Munch came back when Noelle was about seven and lived with her mother in assisted living, and then again when Noelle was 10 and the kids were in foster care. At the latest meeting in 2017, hosted by the BC Ministry for Children and Families, Munch showed her niece and nephews how to sew beads on a traditional indigenous blanket – something Noelle thoroughly enjoyed.
“She asked me how to do it. She couldn’t really sew,” Munch recalled. “She was bubbly.”
It was the last time Munch saw Noelle, who was nicknamed Elli in her teens.
Munch had asked the ministry to let her sister’s children live with her in Quesnel, but was told they all had different learning disabilities and she was concerned that they would not be supported in a much smaller town. “I’m so sorry now that I didn’t bring her, try to help her.”
After Noelle went missing in May 2021, Munch began meeting monthly with the ministry to help find her. She was surprised to learn that the 13-year-old had lived in a group home and wants to know if the ministry has investigated why she ran away.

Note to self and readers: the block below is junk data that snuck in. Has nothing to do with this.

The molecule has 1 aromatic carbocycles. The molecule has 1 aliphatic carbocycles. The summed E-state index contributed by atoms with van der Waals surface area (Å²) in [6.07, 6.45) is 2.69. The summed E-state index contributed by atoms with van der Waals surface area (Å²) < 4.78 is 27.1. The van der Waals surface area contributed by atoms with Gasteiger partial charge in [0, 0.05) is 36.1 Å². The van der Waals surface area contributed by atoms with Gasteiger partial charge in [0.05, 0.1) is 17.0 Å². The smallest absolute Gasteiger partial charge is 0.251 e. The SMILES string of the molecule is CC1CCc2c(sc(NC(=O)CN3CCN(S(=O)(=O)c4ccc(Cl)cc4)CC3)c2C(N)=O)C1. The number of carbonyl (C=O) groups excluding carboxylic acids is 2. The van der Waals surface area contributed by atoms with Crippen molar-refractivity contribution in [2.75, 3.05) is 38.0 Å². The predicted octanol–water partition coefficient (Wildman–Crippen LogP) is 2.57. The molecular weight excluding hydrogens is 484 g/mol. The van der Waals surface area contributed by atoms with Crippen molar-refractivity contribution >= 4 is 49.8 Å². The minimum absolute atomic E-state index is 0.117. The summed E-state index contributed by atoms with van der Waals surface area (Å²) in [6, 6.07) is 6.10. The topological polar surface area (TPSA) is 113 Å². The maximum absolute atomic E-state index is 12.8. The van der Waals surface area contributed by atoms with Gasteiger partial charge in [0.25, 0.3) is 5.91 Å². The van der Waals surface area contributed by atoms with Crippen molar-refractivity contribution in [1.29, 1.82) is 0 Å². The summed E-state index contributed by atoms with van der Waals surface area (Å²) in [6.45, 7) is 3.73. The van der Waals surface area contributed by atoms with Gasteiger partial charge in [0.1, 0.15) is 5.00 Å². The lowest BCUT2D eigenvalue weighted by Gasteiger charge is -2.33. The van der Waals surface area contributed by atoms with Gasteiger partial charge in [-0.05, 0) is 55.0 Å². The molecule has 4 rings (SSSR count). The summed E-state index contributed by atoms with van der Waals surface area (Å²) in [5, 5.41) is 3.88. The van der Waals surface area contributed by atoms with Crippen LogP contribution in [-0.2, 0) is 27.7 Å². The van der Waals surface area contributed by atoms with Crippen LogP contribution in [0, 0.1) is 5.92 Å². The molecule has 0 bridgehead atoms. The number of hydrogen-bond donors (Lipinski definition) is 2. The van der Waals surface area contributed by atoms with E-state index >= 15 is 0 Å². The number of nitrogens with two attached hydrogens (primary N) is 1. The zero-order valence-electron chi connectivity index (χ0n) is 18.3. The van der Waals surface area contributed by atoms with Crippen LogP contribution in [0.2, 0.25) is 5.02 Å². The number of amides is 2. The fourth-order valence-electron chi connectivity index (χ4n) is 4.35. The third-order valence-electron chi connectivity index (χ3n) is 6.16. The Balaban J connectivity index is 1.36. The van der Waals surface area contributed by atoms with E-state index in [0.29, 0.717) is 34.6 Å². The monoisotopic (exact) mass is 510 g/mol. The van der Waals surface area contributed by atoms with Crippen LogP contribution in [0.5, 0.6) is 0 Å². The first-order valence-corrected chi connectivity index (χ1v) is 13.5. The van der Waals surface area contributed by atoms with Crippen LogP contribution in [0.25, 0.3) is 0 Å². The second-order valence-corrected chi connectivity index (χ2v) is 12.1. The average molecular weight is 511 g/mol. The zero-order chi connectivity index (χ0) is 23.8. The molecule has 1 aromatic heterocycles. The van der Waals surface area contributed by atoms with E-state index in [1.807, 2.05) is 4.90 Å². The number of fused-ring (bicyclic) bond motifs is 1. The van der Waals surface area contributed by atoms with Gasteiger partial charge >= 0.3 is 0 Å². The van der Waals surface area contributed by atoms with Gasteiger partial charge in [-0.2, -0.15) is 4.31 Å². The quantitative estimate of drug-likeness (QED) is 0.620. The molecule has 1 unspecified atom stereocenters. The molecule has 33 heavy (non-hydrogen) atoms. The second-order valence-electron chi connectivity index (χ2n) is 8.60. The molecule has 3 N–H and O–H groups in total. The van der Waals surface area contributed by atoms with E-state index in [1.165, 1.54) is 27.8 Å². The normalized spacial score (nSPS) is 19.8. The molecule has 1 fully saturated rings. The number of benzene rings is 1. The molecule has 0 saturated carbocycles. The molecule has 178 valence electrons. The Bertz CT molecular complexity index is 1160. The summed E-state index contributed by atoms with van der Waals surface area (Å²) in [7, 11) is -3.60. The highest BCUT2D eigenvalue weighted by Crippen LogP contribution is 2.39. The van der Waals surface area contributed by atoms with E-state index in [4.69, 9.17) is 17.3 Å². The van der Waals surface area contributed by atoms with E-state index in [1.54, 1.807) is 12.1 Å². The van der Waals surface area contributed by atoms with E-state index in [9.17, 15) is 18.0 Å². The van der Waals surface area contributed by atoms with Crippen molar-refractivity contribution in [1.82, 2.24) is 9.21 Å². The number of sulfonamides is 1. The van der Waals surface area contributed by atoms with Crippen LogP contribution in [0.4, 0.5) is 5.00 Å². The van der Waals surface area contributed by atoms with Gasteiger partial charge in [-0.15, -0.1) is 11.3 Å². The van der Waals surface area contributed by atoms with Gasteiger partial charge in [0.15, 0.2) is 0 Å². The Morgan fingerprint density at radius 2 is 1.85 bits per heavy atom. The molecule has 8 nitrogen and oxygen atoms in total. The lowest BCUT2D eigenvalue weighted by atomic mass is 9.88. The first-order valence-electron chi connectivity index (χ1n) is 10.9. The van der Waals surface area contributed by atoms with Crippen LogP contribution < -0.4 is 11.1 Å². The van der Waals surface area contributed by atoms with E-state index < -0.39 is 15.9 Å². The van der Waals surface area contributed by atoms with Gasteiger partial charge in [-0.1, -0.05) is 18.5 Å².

In an e-mail to Postmedia, the ministry said it was unable to answer questions about this case for confidentiality reasons. In broad terms, the ministry said it is looking for homes that are “best suited” for children’s needs; works with the caretaker and the police to help find missing youth; and conducts an assessment after the death of a foster child, which can lead to change.
Munch also wonders why the RCMP took a week in May 2021 to issue a missing persons report, given that her niece was only 13 years old.
In an email, Coquitlam RCMP said the missing persons bulletin was just one tool it used to find Noelle. The others include searches in multiple jurisdictions, posting her photo to electronic billboards and sharing information with local and national missing persons units.
Officers also notified Noelle’s family and “put their hearts and souls into this investigation,” Const said. Deanna Law.